Texas Tech University

Copyright & Fair Use

Friday, February 19th 

Linda K. Enghagen, J.D.

Professor, University of Massachusetts at Amherst Isenberg School of Management

Session Information*

*The following sessions are co-sponsored by the Information Technology Division, TTU Worldwide eLearning and the Teaching, Learning, and Professional Development Center. 

To watch a recording of or to access handouts from the Copyright & Fair Use sessions, please visit the following links

Copyright & Fair Use Video

Copyright & Fair Use Handout

The Truth about Copyright & Fair Use: Myths and Misconceptions Meet Reality

In "The Truth about Copyright and Fair Use," ten of the most common myths and misconceptions will be explored. Is it possible to copyright an idea? If a use is educational, it is also a fair use – right? As long as I include a citation, I'm protected. If I do commit an infringement, the university will get sued – not me. If it's free, it is in the public domain. Learn the truth about these and other copyright and fair use issues and questions.

Copyright Compliance Made Simple: Six Rules for Course Design

The day has passed when the most pressing legal issue confronting educators and their use of technology involves the departmental copy machine. New software applications and learning management systems are routine to many faculty members and expected by many students; but the widespread use of information and computer technologies significantly increases the opportunities for copyright infringement. Legal literacy in the information age is quickly becoming a professional necessity. And it's become more complicated. Many educators never fully understood the old law. For example, fair use never afforded the degree of protection many educators assumed (just because a use is educational doesn't mean its fair). In an attempt to bring the law up to speed with new and emerging technologies, Congress brought us new laws. Enter the Digital Millennium Copyright and TEACH Acts. Each clarifies some things and confuses others. Copyright Compliance Made Simple begins with the basic framework of the current state of the law and then offers practical strategies designed to bring a measure of certainty to the process of developing courses that are copyright compliant by identifying Six Rules for Course Design.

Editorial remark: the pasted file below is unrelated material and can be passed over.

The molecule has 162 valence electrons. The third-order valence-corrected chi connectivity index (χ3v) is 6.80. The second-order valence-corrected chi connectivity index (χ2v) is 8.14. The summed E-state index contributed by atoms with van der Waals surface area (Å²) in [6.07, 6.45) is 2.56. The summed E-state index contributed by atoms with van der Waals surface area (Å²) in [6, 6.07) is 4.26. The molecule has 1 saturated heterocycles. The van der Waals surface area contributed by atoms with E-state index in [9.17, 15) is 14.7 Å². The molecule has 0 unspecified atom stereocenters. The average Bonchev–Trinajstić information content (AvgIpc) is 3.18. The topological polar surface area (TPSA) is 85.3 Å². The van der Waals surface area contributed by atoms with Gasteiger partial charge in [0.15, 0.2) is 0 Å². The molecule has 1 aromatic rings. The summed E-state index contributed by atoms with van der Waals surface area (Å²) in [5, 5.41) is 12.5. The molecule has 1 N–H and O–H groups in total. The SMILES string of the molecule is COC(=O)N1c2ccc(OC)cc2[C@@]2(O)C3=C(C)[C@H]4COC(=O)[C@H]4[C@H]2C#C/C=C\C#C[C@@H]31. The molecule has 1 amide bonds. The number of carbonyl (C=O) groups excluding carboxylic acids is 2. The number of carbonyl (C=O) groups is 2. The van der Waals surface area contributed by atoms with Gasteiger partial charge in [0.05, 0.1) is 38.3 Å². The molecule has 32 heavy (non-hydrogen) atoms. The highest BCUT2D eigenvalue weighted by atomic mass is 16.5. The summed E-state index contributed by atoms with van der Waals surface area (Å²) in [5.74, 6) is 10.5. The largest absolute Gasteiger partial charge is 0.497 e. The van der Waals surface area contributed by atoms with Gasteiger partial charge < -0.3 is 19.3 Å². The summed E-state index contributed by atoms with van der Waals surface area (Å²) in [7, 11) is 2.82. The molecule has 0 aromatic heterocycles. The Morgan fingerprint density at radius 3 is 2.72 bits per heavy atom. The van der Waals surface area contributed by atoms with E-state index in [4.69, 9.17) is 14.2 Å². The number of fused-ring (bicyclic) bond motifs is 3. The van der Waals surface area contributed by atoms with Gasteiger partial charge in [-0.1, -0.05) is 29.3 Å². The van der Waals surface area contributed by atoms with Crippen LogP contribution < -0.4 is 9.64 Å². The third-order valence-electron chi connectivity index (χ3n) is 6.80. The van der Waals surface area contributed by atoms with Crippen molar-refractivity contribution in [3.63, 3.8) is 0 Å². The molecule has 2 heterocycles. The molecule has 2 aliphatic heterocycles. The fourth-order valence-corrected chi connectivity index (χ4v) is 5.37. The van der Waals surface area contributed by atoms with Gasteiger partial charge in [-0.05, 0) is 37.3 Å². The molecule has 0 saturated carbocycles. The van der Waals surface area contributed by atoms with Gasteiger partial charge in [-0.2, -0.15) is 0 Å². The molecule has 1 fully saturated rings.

About Professor Enghagen

Linda K. Enghagen is an attorney and Professor in the Isenberg School of Management at the University of Massachusetts at Amherst. An early entrant into distance education, her teaching career began in 1984 when she first taught Engineering Law & Ethics in the university's video-based distance education program. In 1990, she became the first woman awarded the Outstanding Instructor Award from National Technological University. She is also the recipient of three outstanding teaching awards from the University of Massachusetts.

Enghagen

Professor Enghagen's early involvement in distance education led to her work related to legal literacy in the issues of the information age. In particular, this led to her interest in copyright law as it relates to educational settings. She serves as a Copyright Law Research Specialist for the Online Learning Consortium and regularly offers online workshops for them in relation to copyright compliance in educational settings. Her scholarly contributions related to intellectual property are directed to the needs of faculty members including two books, Technology and Higher Education: Approaching the 21st Century and Fair Use Guidelines for Educators, as well as numerous articles such as Plagiarism: Intellectual Dishonesty, Violation of Law or Both?, Fair Use in an Electronic World and Copyright Law and Fair Use—Why Ignorance Isn't Bliss She has created pamphlets and brochures about copyright law such as Copyright Compliance Made Simple: Six Rules for Course Design, Educators, Technology and the Law: Common Questions/Direct Answers and Legal Literacy in the Information Age: Ten (easy to understand) Rules of Thumb In addition, she has been a guest commentator on a local NPR affiliate where she discussed copyright piracy in a piece entitled Napster Worries Me.

In addition to regularly delivering conference presentations related to copyright issues, Professor Enghagen is a frequent speaker at workshops, seminars and symposia on copyright law in higher education.

Teaching, Learning, & Professional Development Center